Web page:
Water Safety

Water Safety

Drowning is the leading cause of injury-related death among children between 1 and 4 years old, and it’s the third leading cause of unintentional injury-related death among children 19 and under according to Safe Kids USA.

Jennifer Taylor, Manager of Injury Prevention and Safe Kids Mid-South at Le Bonheur Children's Hospital, urges parents to pay close attention to kids while they are swimming or near a pool. Below are some tips from Safe Kids Worldwide to help parents with swim and water safety while you and your child have fun this summer.

Tips for Pool Safety

  1. Install fences around home pools. A pool fence should surround all sides of the pool and be at least four feet tall with self-closing and self-latching gates.
  2. Be aware of pool drains. Teach your child not to swim near pool drains or suction outlets. 
  3. Empty kids’ pools immediately after use. Store them upside down and out of children’s reach.
  4. Know how and when to call 9-1-1 or the local emergency number.
  5. Never leave a young child unattended near water and do not trust a child’s life to another child; teach children to always ask permission to go near water

Tips for Swimming in Open Water

  1. Teach children that swimming in open water is different from swimming in a pool. Be aware of situations that are unique to open water, such as limited visibility, depth, uneven surfaces, currents and undertow. These potential hazards can make swimming in open water more challenging than swimming in a pool.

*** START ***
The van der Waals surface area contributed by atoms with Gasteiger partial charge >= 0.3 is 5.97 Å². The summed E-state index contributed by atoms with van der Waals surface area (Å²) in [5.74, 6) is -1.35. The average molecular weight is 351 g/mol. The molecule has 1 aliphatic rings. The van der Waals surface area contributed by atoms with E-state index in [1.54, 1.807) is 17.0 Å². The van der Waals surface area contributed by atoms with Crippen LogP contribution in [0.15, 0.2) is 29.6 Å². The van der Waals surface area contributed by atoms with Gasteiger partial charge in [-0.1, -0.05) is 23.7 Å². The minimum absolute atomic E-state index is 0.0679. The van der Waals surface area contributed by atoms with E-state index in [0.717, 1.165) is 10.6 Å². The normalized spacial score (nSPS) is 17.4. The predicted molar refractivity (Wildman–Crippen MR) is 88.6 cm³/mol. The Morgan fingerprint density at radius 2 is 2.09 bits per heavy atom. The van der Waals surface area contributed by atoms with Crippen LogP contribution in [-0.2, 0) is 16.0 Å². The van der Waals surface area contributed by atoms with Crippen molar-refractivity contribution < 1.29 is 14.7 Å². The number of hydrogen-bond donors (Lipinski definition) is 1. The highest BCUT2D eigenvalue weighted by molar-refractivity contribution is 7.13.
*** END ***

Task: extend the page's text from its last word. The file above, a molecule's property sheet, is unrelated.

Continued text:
2. Wear a U.S. Coast Guard-approved life jacket when boating or participating in other water activities. Choose a life jacket that is right for your child’s weight and water activity. Weak swimmers and children who cannot swim should wear life jackets when they are in or near water.
  3. Use designated swimming areas and recreational areas whenever possible. Look for posted signs about open water hazards. Also, look for signs that say when lifeguards will be present.

How to Watch Kids Around Water

  1. Watch kids when they are in or around water. Keep young children and weak swimmers within arm’s reach of an adult. Make sure more experienced swimmers are with a partner every time.
  2. Choose a Water Watcher. When there are several adults present, choose one to be responsible for watching children in or near the water for a certain period of time, such as 15 minutes. After 15 minutes, select another adult to be the Water Watcher.
  3. Avoid distractions when your child is in or around water. Drowning is often silent and can occur in less than five minutes, so it is important to give your child all of your attention. Put away phones, books and magazines.

For more swim safety tips, check out https://www.safekids.org/watersafety.

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